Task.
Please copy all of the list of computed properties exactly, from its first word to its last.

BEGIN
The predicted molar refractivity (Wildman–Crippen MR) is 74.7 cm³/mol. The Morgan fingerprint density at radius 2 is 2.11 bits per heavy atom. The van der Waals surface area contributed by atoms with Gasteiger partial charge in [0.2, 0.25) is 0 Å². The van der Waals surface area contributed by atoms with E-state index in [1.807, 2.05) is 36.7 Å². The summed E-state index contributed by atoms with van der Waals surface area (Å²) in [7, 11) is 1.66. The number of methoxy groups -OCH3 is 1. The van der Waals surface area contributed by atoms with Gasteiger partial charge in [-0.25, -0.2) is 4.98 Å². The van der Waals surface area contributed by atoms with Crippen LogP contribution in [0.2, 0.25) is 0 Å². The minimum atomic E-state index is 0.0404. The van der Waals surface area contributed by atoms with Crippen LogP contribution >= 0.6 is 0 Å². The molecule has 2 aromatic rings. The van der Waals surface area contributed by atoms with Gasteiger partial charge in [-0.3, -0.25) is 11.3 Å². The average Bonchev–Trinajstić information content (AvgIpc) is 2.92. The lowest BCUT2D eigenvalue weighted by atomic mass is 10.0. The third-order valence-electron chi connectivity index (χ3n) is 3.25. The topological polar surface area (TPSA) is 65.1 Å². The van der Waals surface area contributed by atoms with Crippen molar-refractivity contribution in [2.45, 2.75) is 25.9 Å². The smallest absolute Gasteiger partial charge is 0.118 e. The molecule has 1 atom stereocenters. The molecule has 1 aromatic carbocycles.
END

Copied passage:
The predicted molar refractivity (Wildman–Crippen MR) is 74.7 cm³/mol. The Morgan fingerprint density at radius 2 is 2.11 bits per heavy atom. The van der Waals surface area contributed by atoms with Gasteiger partial charge in [0.2, 0.25) is 0 Å². The van der Waals surface area contributed by atoms with E-state index in [1.807, 2.05) is 36.7 Å². The summed E-state index contributed by atoms with van der Waals surface area (Å²) in [7, 11) is 1.66. The number of methoxy groups -OCH3 is 1. The van der Waals surface area contributed by atoms with Gasteiger partial charge in [-0.25, -0.2) is 4.98 Å². The van der Waals surface area contributed by atoms with Crippen LogP contribution in [0.2, 0.25) is 0 Å². The minimum atomic E-state index is 0.0404. The van der Waals surface area contributed by atoms with Crippen LogP contribution >= 0.6 is 0 Å². The molecule has 2 aromatic rings. The van der Waals surface area contributed by atoms with Gasteiger partial charge in [-0.3, -0.25) is 11.3 Å². The average Bonchev–Trinajstić information content (AvgIpc) is 2.92. The lowest BCUT2D eigenvalue weighted by atomic mass is 10.0. The third-order valence-electron chi connectivity index (χ3n) is 3.25. The topological polar surface area (TPSA) is 65.1 Å². The van der Waals surface area contributed by atoms with Crippen molar-refractivity contribution in [2.45, 2.75) is 25.9 Å². The smallest absolute Gasteiger partial charge is 0.118 e. The molecule has 1 atom stereocenters. The molecule has 1 aromatic carbocycles.